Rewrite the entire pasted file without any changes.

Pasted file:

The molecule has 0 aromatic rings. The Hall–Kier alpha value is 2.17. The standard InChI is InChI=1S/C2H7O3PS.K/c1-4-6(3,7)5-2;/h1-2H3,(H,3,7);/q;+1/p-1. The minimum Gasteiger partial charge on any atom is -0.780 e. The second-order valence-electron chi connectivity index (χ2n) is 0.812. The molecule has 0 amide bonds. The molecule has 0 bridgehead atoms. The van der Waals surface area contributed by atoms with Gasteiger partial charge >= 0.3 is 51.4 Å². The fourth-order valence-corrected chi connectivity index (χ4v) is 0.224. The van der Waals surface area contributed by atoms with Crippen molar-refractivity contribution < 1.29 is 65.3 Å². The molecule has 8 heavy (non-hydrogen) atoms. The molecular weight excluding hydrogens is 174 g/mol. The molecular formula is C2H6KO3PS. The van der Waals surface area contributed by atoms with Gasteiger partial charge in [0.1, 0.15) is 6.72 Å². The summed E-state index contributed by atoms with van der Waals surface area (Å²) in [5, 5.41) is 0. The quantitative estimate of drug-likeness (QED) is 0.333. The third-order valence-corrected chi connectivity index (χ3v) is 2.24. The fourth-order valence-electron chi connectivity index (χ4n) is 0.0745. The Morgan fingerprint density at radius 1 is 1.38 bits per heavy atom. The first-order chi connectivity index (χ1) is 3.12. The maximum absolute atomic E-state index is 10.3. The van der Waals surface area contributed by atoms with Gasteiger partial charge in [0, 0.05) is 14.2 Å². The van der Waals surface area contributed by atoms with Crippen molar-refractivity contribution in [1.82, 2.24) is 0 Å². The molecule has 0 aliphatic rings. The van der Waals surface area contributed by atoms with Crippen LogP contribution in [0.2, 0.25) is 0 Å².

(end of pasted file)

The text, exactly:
The molecule has 0 aromatic rings. The Hall–Kier alpha value is 2.17. The standard InChI is InChI=1S/C2H7O3PS.K/c1-4-6(3,7)5-2;/h1-2H3,(H,3,7);/q;+1/p-1. The minimum Gasteiger partial charge on any atom is -0.780 e. The second-order valence-electron chi connectivity index (χ2n) is 0.812. The molecule has 0 amide bonds. The molecule has 0 bridgehead atoms. The van der Waals surface area contributed by atoms with Gasteiger partial charge >= 0.3 is 51.4 Å². The fourth-order valence-corrected chi connectivity index (χ4v) is 0.224. The van der Waals surface area contributed by atoms with Crippen molar-refractivity contribution < 1.29 is 65.3 Å². The molecule has 8 heavy (non-hydrogen) atoms. The molecular weight excluding hydrogens is 174 g/mol. The molecular formula is C2H6KO3PS. The van der Waals surface area contributed by atoms with Gasteiger partial charge in [0.1, 0.15) is 6.72 Å². The summed E-state index contributed by atoms with van der Waals surface area (Å²) in [5, 5.41) is 0. The quantitative estimate of drug-likeness (QED) is 0.333. The third-order valence-corrected chi connectivity index (χ3v) is 2.24. The fourth-order valence-electron chi connectivity index (χ4n) is 0.0745. The Morgan fingerprint density at radius 1 is 1.38 bits per heavy atom. The first-order chi connectivity index (χ1) is 3.12. The maximum absolute atomic E-state index is 10.3. The van der Waals surface area contributed by atoms with Gasteiger partial charge in [0, 0.05) is 14.2 Å². The van der Waals surface area contributed by atoms with Crippen molar-refractivity contribution in [1.82, 2.24) is 0 Å². The molecule has 0 aliphatic rings. The van der Waals surface area contributed by atoms with Crippen LogP contribution in [0.2, 0.25) is 0 Å².